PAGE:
The United States has always been known as one of most sports-loving countries in the world, but the events of 2011 have shown that the nation’s infrastructure is set up to favor some forms of recreational entertainment more than others. American gamblers are all too familiar with this unfortunate truth, but it’s impossible to deny that poker players in Maryland have seen more than their fair share of hard times this year.
Unlike gamblers elsewhere in the US, poker players in Maryland are suffering under a number unique provisions in the state’s gaming laws that specifically disallow monetized poker competitions on the ridiculous basis that that it doesn’t qualify as a sporting activity.
This distinction of offline and online poker as an illegal gambling practice seems particularly strange in light of the state’s endorsement of lotteries, slots, and other casino favorites as sports, and thus legally permissible gambling activities. State gaming regulations are notably inconsistent in this regard; poker fits every possible logical definition of a sporting activity, but it is nevertheless expressly forbidden.
Maryland Governor Martin O’Malley spent much of 2011 in vocal opposition of federal moves toward nationwide gambling legislation, claiming that national attempts at state-endorsed online casino regulation would necessarily infringes on states’ rights to dictate local gaming laws. Additionally, in a letter addressed to those present at a special Congressional hearing focused on the issue of online gaming, Governor O’Malley attempted to shed light on Maryland’s anti-poker provisions by explaining that the game’s wild popularity could pose a threat to the state’s pre-existing gambling programs, namely the Maryland Lottery and statewide slots competitions.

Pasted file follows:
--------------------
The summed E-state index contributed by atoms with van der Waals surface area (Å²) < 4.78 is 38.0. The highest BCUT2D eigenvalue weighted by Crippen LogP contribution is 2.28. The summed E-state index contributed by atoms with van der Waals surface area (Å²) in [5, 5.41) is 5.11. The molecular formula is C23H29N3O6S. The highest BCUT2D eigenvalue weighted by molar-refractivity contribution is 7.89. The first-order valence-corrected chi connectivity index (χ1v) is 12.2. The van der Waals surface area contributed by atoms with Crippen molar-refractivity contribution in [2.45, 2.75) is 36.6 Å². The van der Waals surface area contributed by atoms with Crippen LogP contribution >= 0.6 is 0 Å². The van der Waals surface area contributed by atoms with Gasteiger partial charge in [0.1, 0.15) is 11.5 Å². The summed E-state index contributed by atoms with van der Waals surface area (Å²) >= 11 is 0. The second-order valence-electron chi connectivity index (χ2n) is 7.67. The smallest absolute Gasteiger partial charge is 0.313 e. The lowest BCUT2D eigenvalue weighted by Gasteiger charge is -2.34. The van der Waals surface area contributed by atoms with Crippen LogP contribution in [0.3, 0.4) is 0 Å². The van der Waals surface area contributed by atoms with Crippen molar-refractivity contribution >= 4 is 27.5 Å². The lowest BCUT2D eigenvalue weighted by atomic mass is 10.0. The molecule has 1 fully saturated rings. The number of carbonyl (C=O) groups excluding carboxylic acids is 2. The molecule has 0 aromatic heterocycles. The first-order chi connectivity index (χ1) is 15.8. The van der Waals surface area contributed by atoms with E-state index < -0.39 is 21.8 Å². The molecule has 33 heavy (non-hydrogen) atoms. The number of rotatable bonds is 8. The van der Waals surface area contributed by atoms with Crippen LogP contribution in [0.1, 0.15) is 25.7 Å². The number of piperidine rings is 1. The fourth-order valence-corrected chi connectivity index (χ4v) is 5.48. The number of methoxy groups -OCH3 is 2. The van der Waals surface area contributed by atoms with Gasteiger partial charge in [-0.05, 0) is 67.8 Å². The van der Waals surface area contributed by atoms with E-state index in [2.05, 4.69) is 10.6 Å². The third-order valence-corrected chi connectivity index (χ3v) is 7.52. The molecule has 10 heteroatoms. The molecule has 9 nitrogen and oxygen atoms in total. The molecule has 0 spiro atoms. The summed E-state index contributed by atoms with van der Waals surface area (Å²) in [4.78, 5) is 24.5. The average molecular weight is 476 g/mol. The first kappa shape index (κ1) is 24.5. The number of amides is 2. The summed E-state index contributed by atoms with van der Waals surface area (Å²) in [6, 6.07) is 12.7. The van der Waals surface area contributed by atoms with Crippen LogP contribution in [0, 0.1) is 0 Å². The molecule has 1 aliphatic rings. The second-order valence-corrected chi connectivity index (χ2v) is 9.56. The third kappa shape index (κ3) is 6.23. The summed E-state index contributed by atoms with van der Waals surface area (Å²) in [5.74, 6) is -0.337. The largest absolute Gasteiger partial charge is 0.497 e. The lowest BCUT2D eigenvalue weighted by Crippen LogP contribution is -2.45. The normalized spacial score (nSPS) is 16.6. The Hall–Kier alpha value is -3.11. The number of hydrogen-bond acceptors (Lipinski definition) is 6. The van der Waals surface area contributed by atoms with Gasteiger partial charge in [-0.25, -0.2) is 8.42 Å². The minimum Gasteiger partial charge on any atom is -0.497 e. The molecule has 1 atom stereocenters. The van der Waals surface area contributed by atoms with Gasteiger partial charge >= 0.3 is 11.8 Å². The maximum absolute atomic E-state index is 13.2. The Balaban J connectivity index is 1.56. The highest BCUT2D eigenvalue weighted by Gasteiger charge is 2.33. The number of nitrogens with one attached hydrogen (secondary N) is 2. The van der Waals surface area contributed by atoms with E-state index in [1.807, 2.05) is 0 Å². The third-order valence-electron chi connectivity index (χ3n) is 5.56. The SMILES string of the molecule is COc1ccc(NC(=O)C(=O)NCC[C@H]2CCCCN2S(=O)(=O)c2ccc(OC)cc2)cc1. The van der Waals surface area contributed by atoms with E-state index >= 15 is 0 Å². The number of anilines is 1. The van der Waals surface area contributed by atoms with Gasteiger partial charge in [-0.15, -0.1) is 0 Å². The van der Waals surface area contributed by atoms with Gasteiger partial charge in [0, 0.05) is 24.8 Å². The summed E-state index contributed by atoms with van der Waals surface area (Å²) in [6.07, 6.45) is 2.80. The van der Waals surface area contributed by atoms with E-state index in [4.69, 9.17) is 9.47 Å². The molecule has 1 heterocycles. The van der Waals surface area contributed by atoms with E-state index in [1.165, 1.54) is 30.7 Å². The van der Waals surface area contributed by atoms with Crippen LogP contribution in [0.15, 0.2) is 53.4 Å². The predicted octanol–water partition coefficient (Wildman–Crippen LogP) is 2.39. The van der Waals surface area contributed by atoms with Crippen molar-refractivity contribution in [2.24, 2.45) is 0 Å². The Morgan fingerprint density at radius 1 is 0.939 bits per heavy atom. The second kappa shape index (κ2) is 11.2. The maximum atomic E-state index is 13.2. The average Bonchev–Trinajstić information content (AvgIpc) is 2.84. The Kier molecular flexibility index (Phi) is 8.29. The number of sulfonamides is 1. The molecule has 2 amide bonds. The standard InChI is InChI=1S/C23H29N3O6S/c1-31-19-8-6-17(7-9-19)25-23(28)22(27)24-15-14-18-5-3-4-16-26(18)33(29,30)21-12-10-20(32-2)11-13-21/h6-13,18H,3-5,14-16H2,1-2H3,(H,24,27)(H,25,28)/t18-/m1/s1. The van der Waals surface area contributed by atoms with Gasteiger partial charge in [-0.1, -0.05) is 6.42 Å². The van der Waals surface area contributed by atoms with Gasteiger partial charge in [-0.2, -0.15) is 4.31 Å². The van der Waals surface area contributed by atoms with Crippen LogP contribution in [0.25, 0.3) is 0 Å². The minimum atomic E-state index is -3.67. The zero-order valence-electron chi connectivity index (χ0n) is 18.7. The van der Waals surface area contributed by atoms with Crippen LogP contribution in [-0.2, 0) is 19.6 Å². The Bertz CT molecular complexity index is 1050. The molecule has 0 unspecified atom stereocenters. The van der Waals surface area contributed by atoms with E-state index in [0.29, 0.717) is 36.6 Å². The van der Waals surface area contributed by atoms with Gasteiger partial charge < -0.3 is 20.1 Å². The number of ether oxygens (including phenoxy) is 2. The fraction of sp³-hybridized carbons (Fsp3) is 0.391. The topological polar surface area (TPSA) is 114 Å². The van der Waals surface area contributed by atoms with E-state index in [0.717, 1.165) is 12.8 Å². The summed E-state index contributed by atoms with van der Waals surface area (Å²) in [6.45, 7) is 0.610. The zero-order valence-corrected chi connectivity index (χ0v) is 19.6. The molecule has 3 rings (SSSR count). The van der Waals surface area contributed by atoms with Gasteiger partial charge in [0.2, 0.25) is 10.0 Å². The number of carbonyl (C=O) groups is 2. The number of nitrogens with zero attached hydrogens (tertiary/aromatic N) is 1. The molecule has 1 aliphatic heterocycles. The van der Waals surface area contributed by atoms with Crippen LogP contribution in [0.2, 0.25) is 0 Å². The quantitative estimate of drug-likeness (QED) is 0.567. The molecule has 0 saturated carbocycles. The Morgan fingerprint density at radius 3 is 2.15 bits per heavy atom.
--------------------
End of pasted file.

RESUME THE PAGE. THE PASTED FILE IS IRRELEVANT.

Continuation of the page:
The anti-poker legislation that Governor O’Malley supports so strongly has also effectively left players seeking reimbursement from providers during the aftermath of Black Friday to their own devices. While it may be easy – and, in many cases, profitable – for lawmakers to dismiss the intricacies of online poker legality as a strictly political concern, millions of innocent poker players haven’t had that luxury.
To add insult to injury, it almost seems as if Maryland policy makers have gone out of their way to punish poker players for participating in their favorite sport. This is certainly the case for a number of jilted online casino players from Maryland who have been repeatedly denied reimbursement of their frozen accounts with poker providers such as Full Tilt Poker and PokerStars. Then in June 2011, they were faced with the announcement that the Anne Arundel County Police Department had received some $470,000 in connection with federal Internet gambling and poker investigations.
Although the future of poker in the state of Maryland has yet to be determined, it’s become clear to millions of gamblers that both state and federal gaming legislators have grown resistant to the principles of fair play.
The content was contributed by WWW.POKER.CA.